What is "Enterprise Drupal"?

The use of Drupal in enterprise settings tends to be quite different to its standard use. First it helps to understand what is meant by enterprise in this context...

An ‘enterprise’ literally means any organisation and could therefore refer to pretty much any size or type of customer from a small volunteer group to a blue chip. When technical folk and digital agencies talk about enterprise, they usually mean big and expensive.

But we are applying a more specific interpretation in the context of Drupal - and one that fundamentally refers to business processes in large organisations and the architectures that are required to support them.

It needs to be recognised that Drupal, while being one of the most long standing open source projects (over fifteen years), is even still considered relatively novel as a standard solution for large organisations. Whilst some pretty large enterprises have been using Drupal for a long time (for example, MTV), it has only relatively recently entered the vocabulary of consultancies, systems integrators, and business analysts. Meanwhile, Drupal is also noted for its huge and near-religious community of users and contributors, who are mostly working on smaller projects. So Drupal’s growth has been from the bottom up and has started eating into the higher end.

Over many years of working with large enterprises on Drupal adoption, we have noticed a concrete pattern which allows us to differentiate and define precisely what we mean by enterprise or large-scale Drupal.

Put very simply, it is that when Drupal is used in large organisations, it is usually as a component piece in a wider solution architecture. For example, in such a context it is very common that a user interaction will not only touch Drupal, but also a CRM like Salesforce, business processes in SAP, and so on. We will also often find middleware in such architectures which might control queuing and business logic orchestration. Contrast this to a typical Drupal system where at most search might be delegated to Solr and Drupal essentially forms the whole system as a full-stack framework.

In addition to this fundamental architectural difference, we have observed three traits which drive considerations in these large projects:

1. Integration oriented. Apart from the need to integrate within a wider solution, we are also seeing the emergence of API-centric approaches across the industry.

2. High volume transactional capability. This is seen in commerce and the growing demand for more personalised digital experiences.

3. Mission critical. Already a hard problem, but as the number of moving parts in a solution increases the ensuing complexity is multiplied. In contrast to a non- enterprise system (as defined above), apart from things like scaling for peak loads, we also need to give far more consideration for failover of various components, solution- wide monitoring, and disaster recovery against SLA’s.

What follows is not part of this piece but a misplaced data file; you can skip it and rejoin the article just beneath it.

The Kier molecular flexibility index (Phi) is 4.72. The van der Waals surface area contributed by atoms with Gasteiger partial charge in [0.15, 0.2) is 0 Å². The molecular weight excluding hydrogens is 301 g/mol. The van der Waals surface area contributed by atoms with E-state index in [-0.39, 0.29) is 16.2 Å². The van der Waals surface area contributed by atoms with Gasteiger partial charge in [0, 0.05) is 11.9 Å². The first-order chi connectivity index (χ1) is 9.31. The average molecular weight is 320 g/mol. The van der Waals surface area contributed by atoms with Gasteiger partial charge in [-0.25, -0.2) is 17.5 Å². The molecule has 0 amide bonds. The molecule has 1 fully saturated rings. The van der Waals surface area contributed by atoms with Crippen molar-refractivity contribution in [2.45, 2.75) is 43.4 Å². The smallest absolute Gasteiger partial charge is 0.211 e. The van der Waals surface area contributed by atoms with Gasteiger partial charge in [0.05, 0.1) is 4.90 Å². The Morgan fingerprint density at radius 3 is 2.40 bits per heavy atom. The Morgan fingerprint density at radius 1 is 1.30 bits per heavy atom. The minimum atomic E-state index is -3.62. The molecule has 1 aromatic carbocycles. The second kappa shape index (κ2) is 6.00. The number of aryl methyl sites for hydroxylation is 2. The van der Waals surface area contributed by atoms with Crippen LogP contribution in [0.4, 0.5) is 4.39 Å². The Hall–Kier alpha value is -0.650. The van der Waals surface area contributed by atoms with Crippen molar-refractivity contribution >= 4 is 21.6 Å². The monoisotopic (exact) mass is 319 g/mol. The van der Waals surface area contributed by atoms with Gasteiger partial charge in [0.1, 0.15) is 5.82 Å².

So from a certain perspective, this is a story of two very different uses of Drupal. This large-scale enterprise use of Drupal is fundamentally different and by definition the large majority of capable and otherwise experienced Drupal implementers cannot be experienced in these areas.

And likewise, very few suppliers with experience in these kinds of complex larger projects will have sufficient expertise in Drupal to apply effectively in these kinds of use cases. Consulting the crowd and searching online for answers can give very much the wrong answers here.

This is, in a nutshell, by far the predominant cause of Drupal project failures and we believe it is entirely avoidable (as evidenced by the many successful implementations at all levels of scale).

Looking at these different kinds of usage, the good news is that we are starting to see a merging of wider industry trends and capabilities that make large complex systems both possible and maintainable.

A clear example of this is the trend for ‘headless’ Drupal in order to take advantage of the new generation of javascript based presentation frameworks. For many years prior to this, Drupal implementations for large organisations were grappling with decoupling Drupal to integrate within solution architectures. With Drupal 8, we can see these related use cases coming together with the adoption of web services into Drupal core.

Another example of a wider trend meeting enterprise needs is Drupal 8’s compatibility with other PHP frameworks via adoption of PSR. This not only allows Drupal to use components from elsewhere but also allows Drupal components to be used outside of Drupal. This kind of reusability and future-proofing is of course massively important to organisations who might need to be thinking in terms of decades on their large IT programs.

Django Beatty
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